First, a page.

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[tahyuh r-suh m] /ˈtaɪər səm/
causing or liable to cause a person to tire; wearisome:
a tiresome job.
annoying or vexatious.
Origin of tiresome
1490-1500; tire1 + -some1
Related forms
tiresomely, adverb
tiresomeness, noun
1. dull, fatiguing, humdrum.
2. interesting. Unabridged
Based on the Random House Dictionary, © Random House, Inc. 2015.
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Examples from the Web for tiresome
Contemporary Examples
Historical Examples
  • This is such a tiresome time of year for that, and I get such yearnings for letters, and such fancies come over me.

    Up the Country Emily Eden
  • Nothing is so tiresome to a man of any taste or abilities as what every body knows.

  • This impulse to get away from his common and tiresome self into a new part will often carry a child rather far.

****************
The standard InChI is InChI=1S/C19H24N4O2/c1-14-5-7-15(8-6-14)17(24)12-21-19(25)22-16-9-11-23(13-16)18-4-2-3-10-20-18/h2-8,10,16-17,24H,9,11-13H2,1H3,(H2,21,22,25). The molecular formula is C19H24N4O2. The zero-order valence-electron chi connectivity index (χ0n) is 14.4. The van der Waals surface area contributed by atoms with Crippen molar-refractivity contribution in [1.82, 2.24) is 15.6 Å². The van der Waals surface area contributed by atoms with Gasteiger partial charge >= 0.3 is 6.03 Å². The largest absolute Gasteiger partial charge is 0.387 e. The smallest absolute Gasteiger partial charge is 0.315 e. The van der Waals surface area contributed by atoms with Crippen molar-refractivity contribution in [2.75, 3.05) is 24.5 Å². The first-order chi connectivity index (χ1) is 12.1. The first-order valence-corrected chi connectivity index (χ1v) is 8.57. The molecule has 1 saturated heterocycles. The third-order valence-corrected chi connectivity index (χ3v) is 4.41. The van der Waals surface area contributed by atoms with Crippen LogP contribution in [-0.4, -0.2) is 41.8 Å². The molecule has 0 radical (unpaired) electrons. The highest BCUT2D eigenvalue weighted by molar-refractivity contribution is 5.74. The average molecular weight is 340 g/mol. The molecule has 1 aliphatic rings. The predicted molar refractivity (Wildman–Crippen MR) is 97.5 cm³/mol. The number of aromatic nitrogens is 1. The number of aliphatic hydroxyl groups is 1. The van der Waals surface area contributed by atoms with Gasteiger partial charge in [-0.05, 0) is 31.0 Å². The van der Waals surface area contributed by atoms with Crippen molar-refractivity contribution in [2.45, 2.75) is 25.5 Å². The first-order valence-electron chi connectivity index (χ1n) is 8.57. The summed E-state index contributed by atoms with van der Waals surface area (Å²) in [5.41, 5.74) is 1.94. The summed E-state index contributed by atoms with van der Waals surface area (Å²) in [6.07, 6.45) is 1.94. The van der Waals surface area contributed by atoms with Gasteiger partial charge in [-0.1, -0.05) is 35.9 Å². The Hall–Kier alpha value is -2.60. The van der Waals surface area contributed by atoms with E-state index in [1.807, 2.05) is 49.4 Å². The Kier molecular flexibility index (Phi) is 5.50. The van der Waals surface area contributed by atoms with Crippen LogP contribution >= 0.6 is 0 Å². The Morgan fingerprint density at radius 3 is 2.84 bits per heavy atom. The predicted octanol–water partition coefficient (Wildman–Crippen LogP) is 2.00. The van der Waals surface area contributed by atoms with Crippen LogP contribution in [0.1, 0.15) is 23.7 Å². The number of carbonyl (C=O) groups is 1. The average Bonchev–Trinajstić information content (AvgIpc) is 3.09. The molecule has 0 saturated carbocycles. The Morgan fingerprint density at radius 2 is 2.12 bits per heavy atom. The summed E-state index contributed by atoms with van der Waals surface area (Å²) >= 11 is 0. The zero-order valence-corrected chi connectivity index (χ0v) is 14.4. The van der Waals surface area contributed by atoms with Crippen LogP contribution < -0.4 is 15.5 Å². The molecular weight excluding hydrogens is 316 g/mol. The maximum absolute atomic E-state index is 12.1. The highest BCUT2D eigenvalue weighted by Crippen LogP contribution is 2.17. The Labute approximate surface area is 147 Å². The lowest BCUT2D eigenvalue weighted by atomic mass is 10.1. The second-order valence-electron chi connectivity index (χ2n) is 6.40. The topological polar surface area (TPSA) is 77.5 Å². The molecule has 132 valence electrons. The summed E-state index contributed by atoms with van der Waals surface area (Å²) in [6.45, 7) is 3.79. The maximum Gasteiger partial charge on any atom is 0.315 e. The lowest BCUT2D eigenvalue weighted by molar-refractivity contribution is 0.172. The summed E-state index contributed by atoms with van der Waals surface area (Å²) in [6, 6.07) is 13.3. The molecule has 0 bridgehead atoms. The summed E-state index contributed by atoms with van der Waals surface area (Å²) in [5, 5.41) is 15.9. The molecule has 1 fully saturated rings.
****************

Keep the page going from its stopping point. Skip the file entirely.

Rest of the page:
Children's Ways James Sully
  • The one announces no tedious waits; the other no tiresome measures.

  • They felt contempt for their old Latin speech and for their literature, with the tiresome asceticism it eternally preached.

    A Short History of Spain Mary Platt Parmele
British Dictionary definitions for tiresome


boring and irritating; irksome
Derived Forms
tiresomely, adverb
tiresomeness, noun
Collins English Dictionary - Complete & Unabridged 2012 Digital Edition
© William Collins Sons & Co. Ltd. 1979, 1986 © HarperCollins
Publishers 1998, 2000, 2003, 2005, 2006, 2007, 2009, 2012
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Word Origin and History for tiresome

"tedious," c.1500, from tire (v.) + -some (1). Related: Tiresomely; tiresomeness.

Online Etymology Dictionary, © 2010 Douglas Harper
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